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Gerald Carpenter: Academy Chamber Orchestra Plays Milhaud, Copland and World Premiere

Matthew Aucoin is not the only brilliant composer-conductor hanging out at Miraflores at the Music Academy of the West this summer. There is also the suavely accomplished James Stephenson, who is currently in residence.

Stephenson will conduct a chamber orchestra comprised of Music Academy fellows in a concert at 7:30 p.m. Tuesday, July 11, in the Lobero Theater, 33 E. Canon Perdido St.

Stephenson (an academy fellow himself in 1988, 1989 and 1991), will conduct a program of three works, all connected to dance. They are:

Darius Milhaud's "La création du monde, ballet, Opus 81 (1923);" the World Premiere of James Stephenson's "Martha Uncaged (2017);" and Aaron Copland's "Appalachian Spring (ballet for Martha), Suite, (1944)."

Milhaud (1892-1974) had his own history at the Music Academy, and was on the faculty in the late 1940s/early '50s. He had been visiting America since at least the 1920s, and lived here off and on for most of his life.

On one of his first visits, he went to Harlem and heard African-American music for the first time. The experience caused a seismic shift in his composing.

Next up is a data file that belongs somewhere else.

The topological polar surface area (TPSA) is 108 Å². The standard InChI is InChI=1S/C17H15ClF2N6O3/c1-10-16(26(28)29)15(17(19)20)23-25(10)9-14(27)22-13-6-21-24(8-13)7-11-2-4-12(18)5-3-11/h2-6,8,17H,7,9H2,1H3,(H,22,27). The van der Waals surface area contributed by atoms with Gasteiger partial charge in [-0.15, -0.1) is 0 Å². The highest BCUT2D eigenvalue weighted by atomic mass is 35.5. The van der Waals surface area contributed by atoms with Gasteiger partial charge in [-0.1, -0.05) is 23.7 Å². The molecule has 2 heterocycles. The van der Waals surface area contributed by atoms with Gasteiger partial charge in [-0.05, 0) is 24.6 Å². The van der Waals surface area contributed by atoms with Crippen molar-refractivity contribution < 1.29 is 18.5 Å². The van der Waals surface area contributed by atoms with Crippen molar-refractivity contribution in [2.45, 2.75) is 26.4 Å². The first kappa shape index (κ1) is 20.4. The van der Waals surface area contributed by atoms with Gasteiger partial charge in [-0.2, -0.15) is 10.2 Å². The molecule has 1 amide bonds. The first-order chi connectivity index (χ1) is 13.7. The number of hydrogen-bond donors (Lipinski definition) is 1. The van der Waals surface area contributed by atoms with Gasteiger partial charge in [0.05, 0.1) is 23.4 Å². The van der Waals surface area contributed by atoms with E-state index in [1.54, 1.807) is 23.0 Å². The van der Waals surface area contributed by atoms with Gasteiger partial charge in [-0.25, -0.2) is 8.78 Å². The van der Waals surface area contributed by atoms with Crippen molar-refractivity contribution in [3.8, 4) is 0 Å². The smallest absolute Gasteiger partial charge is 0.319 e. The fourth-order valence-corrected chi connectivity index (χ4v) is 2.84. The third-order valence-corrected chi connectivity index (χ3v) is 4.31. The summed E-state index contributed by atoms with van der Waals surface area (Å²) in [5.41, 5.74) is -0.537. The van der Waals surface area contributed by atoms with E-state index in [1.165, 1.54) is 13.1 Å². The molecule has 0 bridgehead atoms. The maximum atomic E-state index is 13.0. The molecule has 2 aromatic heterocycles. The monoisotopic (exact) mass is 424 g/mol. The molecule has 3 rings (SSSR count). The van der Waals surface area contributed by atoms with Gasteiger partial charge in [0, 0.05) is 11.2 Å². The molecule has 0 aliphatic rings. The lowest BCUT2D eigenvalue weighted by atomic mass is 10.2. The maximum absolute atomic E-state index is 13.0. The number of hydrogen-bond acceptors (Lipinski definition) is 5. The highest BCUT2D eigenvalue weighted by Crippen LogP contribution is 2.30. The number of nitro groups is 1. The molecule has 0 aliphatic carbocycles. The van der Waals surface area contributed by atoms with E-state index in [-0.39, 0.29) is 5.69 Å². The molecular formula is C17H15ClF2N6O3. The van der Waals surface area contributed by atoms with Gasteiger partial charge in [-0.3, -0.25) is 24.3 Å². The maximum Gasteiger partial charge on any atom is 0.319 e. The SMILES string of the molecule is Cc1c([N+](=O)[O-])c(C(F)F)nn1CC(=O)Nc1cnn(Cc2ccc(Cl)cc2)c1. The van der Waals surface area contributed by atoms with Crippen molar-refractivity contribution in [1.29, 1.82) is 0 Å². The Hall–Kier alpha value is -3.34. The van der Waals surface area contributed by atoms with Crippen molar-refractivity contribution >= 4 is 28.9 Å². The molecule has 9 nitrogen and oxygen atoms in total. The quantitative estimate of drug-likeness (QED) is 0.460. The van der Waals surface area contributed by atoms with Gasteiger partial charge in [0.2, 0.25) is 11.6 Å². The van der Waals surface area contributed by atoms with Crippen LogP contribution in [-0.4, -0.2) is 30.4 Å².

Milhaud never wrote "jazz," because, for one thing, jazz is not a written language.

But he loved the black harmonies, the instrumentation, and the syncopation, and all of these show up in "La création du monde," which has had great influence in both French and American music.

Almost 40 years later, the great John Lewis, of the Modern Jazz Quartet, composed a ballet called "Original Sin (1960)."

Stephenson is well-represented on YouTube, but it is best if you go to his website,, and get the names of a few of his compositions in order to get the right James Stephenson.

When I hear music by a contemporary composer, whose stuff I have never heard before, my first reaction is usually to put it into one of three categories: 1) attractive and/or exciting, 2) boring and/or uninspired, 3) incompetent and/or offensive.

The four or five samples of Stephenson's work I have now heard fall definitely into the first category.

I look forward to hearing the new work, which is a kind of mosaic portrait of the indispensable choreographer, Martha Graham.

Copland, who wrote "Appalachian Spring" for Graham, gave it the working title, "A Ballet for Martha." The Shaker song, "Simple Gifts," has almost become the composer's theme song. It remains the greatest of his borrowed tunes.

Tickets to this concert are $46, and can be purchased at the Lobero box office, by phone at 963-0761 or 899-2222, or online at

— Gerald Carpenter covers the arts as a Noozhawk contributing writer. He can be reached at [email protected]. The opinions expressed are his own.

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